“In additional to innovative exploration programs, ADI initiatives have fostered meaningful employment and upskilling of Aboriginal employees and businesses. So far, during rounds one and two, funding of A$7.4 million was allocated to 36 initiatives.”

Managing Director and Chief Executive Officer of Barton Gold, Alexander Scanlon, said the ADI has allowed Barton to accelerate its innovation-driven exploration approach to the central Gawler Craton region of South Australia.

“ADI facilitated a trial of deep ground penetrating radar (GPR) in the region and early results are compelling,” Scanlon said. “The technique has not only found over 25 shallow new structures, but also their orientation, giving us clear, shallow targets for precise, high-efficiency and low-cost drill testing.

“We are looking at an order of magnitude gain in cost and time to target delineation, acquiring these targets for less than $200,000 over a 1-2 month period, versus A$2-3 million of drilling over a 1-2 year period of time,” he said.

Barton is an ASX-listed gold exploration company with a total attributable circa-1.1 Moz of gold in the resource category (28.74 Mt at 1.2 g/t Au), a pipeline of advanced exploration projects and brownfield mines, and 100% ownership of the only regional gold mill in the central Gawler Craton of South Australia, the company says.

van Holst Pellekaan said Barton’s recent success is another example of the benefits of the ADI not only delivering results for Barton but sharing the results publicly that will help other explorers unlock new discoveries.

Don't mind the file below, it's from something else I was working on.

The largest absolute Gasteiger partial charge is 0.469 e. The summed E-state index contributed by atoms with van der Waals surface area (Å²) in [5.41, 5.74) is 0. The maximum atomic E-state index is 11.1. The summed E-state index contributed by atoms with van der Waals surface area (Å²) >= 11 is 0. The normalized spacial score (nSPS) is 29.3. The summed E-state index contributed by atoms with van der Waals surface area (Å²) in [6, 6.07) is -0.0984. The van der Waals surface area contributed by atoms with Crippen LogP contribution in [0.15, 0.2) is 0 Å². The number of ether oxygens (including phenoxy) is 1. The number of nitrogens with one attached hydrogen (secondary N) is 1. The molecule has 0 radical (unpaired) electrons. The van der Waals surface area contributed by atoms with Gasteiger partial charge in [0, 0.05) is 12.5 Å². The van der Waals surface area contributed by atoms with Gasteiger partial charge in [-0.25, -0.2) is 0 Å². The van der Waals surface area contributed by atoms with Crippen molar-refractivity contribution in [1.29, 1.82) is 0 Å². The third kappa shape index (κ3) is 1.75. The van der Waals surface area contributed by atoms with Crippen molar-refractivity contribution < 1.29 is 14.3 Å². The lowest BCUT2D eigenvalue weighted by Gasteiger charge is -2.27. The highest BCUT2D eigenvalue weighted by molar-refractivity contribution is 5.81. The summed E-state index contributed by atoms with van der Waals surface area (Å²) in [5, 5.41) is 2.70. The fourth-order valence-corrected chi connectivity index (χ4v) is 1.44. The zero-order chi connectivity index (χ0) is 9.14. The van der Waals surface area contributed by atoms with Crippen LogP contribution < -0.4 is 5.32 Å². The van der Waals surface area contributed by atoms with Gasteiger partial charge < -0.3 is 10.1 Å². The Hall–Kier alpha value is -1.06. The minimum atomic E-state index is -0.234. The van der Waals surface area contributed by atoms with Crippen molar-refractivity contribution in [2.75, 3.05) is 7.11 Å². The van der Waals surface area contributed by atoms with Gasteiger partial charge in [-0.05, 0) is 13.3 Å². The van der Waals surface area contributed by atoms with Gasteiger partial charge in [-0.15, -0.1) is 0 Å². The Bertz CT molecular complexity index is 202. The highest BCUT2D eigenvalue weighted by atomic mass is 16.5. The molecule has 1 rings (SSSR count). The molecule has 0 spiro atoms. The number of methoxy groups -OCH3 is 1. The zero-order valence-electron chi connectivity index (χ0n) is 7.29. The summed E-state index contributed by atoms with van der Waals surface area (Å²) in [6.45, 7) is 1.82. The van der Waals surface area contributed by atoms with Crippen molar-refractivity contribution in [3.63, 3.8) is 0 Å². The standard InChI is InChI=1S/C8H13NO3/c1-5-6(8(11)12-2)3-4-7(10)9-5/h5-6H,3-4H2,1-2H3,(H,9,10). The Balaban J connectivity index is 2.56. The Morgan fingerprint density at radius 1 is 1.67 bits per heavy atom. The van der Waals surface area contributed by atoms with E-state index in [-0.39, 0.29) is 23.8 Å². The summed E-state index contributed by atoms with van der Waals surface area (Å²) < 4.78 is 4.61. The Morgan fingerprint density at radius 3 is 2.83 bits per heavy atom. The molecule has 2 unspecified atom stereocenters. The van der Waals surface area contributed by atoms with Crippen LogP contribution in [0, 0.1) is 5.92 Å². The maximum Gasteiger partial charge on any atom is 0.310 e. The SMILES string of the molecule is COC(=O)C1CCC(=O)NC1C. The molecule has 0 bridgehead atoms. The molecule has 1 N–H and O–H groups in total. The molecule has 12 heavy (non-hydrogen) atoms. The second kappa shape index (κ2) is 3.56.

“It was pleasing to see round two heavily over-subscribed, with a total of 76 high quality applications received with 22 projects assessed against the project criteria to receive funding,” he said. “We are anticipating a similar amount of interest for round three.”

The extension of the ADI will significantly contribute to increased exploration activity and discovery of new mineral resources to achieve the South Australian Growth State target of A$300 million in annual exploration investment, the government says.

Drilling innovation directs Alamos to golden goods at Island

John A McCluskey, President and CEO of Alamos Gold, tends to look forward, not back, when talking about strategic decisions the Toronto- and New York-listed miner has made during his 18 years heading up the company.

When discussing the acquisition of Richmont Mines, which included the flagship Island Gold Mine asset in Ontario, he allows himself a brief rumination on the market’s first impressions of the deal: “We acquired the asset for around $620 million in November of 2017. The consensus view in the market was we had overpaid for the asset.”

That consensus view considered 1.8 Moz of mineral reserves and resources and production around the 100,000 oz/y mark, among other factors.

“In less than three years, we had Island over the 4 Moz reserve and resource threshold – we’re now nearer to 5 Moz – and the consensus valuation for the asset from analysts covering us is around $1.4 billion.”

That new valuation factors in a production rise – the company is anticipating gold output of 130,000-145,000 oz this year – and long-term growth prospects for the asset. The latter is evidenced by an Island Phase Three Expansion study published last year that envisaged a 2,000 t/d operation (currently 1,200 t/d) able to produce 236,000 oz/y starting in 2025.

While McCluskey says the company was aware of these growth prospects back in November 2017, most market observers will be surprised they have been proven up so quickly after the Richmont Mines transaction.

They probably underestimated what the use of surface directional drilling could do at Island.